DHAKA (Thomson Reuters Foundation) - Bangladeshi manufacturers said on Wednesday that they would blacklist Western fashion brands that “exploit” them by failing to pay their bills due to the new coronavirus crisis, days after threatening to sue a major British retailer over its debts.
The Bangladesh Garment Manufacturers and Exporters Association (BGMEA) has written to British billionaire Philip Day’s Edinburgh Woollen Mill (EWM) group asking it to pay by Friday for clothes shipped before March 25.
“BGMEA has taken the stand of blacklisting specific buyers and have begun with EWM,” said Rubana Huq, president of the BGMEA, the country’s largest trade group for garment factory owners, told the Thomson Reuters Foundation on WhatsApp.
“Severing business with them is not the ultimate means we should pursue, however we will definitely take a position where we see buyers willfully attempt to exploit the suppliers.”
A spokesman for Edinburgh Woollen Mill, which includes Austin Reed and Jaeger, said that the company had engaged with all of its suppliers with the best of intentions.
“We have looked at literally every option on the table and worked hand-in-hand with all our suppliers to find solutions, but we also need to recognise that these are difficult and complicated issues,” he said.
Bangladesh, which ranks behind only China as a supplier of clothes to Western countries, relies on the garment industry for more than 80% of its exports and its 4,000 factories employ about 4 million people, mostly women.
As the coronavirus has led to global store closures, many Western retailers have put clothing orders on hold, leaving workers across Asia without jobs and raising doubts about the long-term survival of the industry.
Bangladesh’s garment exports fell by 84% in the first half of April as $3 billion-worth of orders were cancelled or suspended, according to factory owners.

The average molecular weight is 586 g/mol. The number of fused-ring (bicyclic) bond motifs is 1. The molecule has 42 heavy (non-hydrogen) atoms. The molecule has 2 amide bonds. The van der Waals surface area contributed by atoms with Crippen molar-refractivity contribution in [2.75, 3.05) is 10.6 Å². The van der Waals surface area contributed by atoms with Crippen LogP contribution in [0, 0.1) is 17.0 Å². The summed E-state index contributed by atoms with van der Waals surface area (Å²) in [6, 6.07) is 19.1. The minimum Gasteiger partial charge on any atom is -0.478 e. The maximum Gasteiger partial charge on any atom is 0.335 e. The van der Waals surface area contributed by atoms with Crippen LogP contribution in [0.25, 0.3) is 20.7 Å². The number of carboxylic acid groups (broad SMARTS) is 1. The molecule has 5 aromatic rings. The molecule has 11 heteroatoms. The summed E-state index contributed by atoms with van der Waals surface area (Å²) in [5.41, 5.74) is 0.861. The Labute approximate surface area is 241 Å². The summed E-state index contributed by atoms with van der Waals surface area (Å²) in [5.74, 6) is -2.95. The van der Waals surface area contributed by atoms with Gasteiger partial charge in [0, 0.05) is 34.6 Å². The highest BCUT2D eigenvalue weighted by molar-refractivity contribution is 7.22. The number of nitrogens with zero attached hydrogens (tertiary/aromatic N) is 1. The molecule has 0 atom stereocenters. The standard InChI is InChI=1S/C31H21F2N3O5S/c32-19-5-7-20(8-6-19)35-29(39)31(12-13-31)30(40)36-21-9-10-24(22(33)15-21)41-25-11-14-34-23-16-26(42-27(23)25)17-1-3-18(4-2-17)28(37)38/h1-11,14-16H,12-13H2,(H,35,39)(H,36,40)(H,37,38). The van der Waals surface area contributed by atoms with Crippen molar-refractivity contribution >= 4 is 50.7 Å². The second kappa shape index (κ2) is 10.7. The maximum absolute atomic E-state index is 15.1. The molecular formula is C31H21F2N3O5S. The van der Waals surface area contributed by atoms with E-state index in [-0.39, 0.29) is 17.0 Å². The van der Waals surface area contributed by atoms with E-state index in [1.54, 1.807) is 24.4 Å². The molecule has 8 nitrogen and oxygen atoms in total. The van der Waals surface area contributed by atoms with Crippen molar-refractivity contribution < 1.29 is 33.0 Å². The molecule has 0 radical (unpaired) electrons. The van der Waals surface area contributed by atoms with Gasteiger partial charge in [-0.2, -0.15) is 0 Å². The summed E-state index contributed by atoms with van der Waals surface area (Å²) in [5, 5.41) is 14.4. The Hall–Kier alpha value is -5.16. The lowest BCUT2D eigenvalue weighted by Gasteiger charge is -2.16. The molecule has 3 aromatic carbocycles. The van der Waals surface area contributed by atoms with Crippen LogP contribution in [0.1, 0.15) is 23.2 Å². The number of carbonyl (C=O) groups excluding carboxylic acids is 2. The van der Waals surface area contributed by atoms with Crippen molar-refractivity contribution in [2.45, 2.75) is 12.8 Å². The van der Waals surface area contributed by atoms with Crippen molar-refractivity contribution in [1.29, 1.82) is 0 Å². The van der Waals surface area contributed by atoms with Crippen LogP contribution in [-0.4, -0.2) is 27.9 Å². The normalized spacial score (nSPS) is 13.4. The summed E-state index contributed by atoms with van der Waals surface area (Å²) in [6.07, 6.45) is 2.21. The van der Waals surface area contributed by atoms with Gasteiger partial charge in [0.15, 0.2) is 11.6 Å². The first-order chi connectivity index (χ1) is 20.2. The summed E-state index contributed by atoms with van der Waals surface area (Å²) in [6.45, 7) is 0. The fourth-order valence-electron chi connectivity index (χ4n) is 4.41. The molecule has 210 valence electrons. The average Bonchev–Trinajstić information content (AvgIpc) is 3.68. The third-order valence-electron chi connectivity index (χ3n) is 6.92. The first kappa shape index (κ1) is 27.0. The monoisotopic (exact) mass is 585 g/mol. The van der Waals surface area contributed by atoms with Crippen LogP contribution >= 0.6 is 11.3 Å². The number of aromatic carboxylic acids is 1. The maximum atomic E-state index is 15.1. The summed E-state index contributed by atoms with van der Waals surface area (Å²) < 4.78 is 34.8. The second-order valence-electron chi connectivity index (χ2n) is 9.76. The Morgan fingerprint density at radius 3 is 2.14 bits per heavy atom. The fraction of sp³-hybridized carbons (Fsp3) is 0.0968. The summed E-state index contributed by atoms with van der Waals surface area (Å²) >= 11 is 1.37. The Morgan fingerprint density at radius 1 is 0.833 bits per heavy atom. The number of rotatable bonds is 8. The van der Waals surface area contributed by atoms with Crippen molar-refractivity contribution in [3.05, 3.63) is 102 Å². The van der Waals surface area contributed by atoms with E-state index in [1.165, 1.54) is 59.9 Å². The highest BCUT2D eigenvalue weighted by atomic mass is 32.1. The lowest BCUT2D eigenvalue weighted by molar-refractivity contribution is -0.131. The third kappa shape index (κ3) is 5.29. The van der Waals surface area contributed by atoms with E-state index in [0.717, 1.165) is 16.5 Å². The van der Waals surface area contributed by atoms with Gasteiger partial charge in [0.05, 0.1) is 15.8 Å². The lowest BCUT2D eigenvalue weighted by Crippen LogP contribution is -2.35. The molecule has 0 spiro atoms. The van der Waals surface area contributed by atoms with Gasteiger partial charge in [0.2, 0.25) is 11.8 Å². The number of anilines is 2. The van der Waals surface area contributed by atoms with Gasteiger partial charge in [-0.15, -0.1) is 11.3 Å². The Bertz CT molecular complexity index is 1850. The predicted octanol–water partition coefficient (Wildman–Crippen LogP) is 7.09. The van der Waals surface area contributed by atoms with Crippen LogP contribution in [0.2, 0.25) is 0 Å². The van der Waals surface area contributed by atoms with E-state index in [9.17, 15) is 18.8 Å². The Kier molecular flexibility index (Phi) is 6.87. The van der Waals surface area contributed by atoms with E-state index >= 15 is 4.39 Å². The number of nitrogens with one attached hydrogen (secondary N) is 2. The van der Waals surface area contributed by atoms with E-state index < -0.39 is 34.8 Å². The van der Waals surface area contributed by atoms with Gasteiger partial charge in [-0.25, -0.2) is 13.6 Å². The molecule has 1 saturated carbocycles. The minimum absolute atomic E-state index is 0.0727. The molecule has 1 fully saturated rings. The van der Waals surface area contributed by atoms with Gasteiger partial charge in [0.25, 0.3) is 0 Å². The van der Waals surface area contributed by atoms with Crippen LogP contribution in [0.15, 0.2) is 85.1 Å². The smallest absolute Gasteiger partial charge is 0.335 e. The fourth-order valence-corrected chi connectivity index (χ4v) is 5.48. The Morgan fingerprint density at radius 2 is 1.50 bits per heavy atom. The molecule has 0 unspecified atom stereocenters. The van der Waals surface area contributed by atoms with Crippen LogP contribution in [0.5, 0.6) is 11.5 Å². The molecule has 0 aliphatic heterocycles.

The Bangladeshi factory owners said they had singled out Edinburgh Woollen Mill because it had asked for large discounts which violated local laws, international standards and defied the principles of ethical sourcing.
“Certain buyers are taking undue advantage of the COVID-19 situation and demanding unreasonable discounts despite concluded contracts pre COVID-19 and despite continued business activity,” the letter said.
“You, the notice recipients, are amongst those who are claiming such discounts,” it said, adding that such demands would be “financially catastrophic” for manufacturers.
Kalpona Akter, founder of the Bangladesh Centre for Worker Solidarity, a union, praised the BGMEA’s stance as it could help garment workers, who have been protesting over unpaid wages.
“Garment owners keep saying that they are struggling to pay workers because orders are cancelled,” she said. “If brands start paying because of this approach, it will be good for the workers ... it’s time the owners learn to say no.”
Reporting by Naimul Karim @Naimonthefield; Editing by Katy Migiro. Please credit the Thomson Reuters Foundation, the charitable arm of Thomson Reuters, that covers humanitarian news, women's and LGBT+ rights, human trafficking, property rights, and climate change. Visit news.trust.org
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